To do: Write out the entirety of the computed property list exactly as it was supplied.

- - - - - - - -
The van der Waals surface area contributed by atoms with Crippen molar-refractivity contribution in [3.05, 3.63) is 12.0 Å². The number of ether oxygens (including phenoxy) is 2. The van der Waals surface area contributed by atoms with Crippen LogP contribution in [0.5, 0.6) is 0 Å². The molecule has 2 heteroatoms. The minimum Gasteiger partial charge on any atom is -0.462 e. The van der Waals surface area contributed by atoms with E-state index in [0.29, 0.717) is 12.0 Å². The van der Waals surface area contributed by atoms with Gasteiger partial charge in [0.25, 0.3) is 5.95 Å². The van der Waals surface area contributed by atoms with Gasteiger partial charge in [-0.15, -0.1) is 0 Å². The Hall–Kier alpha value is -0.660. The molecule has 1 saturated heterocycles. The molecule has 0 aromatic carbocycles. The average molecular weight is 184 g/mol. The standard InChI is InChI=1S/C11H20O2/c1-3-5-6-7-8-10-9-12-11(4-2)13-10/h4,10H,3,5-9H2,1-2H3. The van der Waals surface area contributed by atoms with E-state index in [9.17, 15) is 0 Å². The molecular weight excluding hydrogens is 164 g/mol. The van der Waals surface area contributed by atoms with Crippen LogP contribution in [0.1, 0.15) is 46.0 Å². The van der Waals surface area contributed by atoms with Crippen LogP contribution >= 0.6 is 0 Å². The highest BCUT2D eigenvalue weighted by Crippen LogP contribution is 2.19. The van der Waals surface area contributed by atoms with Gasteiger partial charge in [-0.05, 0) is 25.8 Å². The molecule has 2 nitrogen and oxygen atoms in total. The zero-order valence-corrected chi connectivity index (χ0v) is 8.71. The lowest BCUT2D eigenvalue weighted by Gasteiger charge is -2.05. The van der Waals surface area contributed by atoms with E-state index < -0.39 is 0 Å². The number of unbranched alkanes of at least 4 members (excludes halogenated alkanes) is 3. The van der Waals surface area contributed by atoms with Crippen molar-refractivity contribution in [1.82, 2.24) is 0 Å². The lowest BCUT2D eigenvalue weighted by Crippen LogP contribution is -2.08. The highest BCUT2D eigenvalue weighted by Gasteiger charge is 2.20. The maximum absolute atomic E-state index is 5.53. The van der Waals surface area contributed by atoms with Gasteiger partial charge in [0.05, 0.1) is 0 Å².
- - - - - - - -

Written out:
The van der Waals surface area contributed by atoms with Crippen molar-refractivity contribution in [3.05, 3.63) is 12.0 Å². The number of ether oxygens (including phenoxy) is 2. The van der Waals surface area contributed by atoms with Crippen LogP contribution in [0.5, 0.6) is 0 Å². The molecule has 2 heteroatoms. The minimum Gasteiger partial charge on any atom is -0.462 e. The van der Waals surface area contributed by atoms with E-state index in [0.29, 0.717) is 12.0 Å². The van der Waals surface area contributed by atoms with Gasteiger partial charge in [0.25, 0.3) is 5.95 Å². The van der Waals surface area contributed by atoms with Gasteiger partial charge in [-0.15, -0.1) is 0 Å². The Hall–Kier alpha value is -0.660. The molecule has 1 saturated heterocycles. The molecule has 0 aromatic carbocycles. The average molecular weight is 184 g/mol. The standard InChI is InChI=1S/C11H20O2/c1-3-5-6-7-8-10-9-12-11(4-2)13-10/h4,10H,3,5-9H2,1-2H3. The van der Waals surface area contributed by atoms with E-state index in [9.17, 15) is 0 Å². The molecular weight excluding hydrogens is 164 g/mol. The van der Waals surface area contributed by atoms with Crippen LogP contribution in [0.1, 0.15) is 46.0 Å². The van der Waals surface area contributed by atoms with Crippen LogP contribution >= 0.6 is 0 Å². The highest BCUT2D eigenvalue weighted by Crippen LogP contribution is 2.19. The van der Waals surface area contributed by atoms with Gasteiger partial charge in [-0.05, 0) is 25.8 Å². The molecule has 2 nitrogen and oxygen atoms in total. The zero-order valence-corrected chi connectivity index (χ0v) is 8.71. The lowest BCUT2D eigenvalue weighted by Gasteiger charge is -2.05. The van der Waals surface area contributed by atoms with E-state index < -0.39 is 0 Å². The number of unbranched alkanes of at least 4 members (excludes halogenated alkanes) is 3. The van der Waals surface area contributed by atoms with Crippen molar-refractivity contribution in [1.82, 2.24) is 0 Å². The lowest BCUT2D eigenvalue weighted by Crippen LogP contribution is -2.08. The highest BCUT2D eigenvalue weighted by Gasteiger charge is 2.20. The maximum absolute atomic E-state index is 5.53. The van der Waals surface area contributed by atoms with Gasteiger partial charge in [0.05, 0.1) is 0 Å².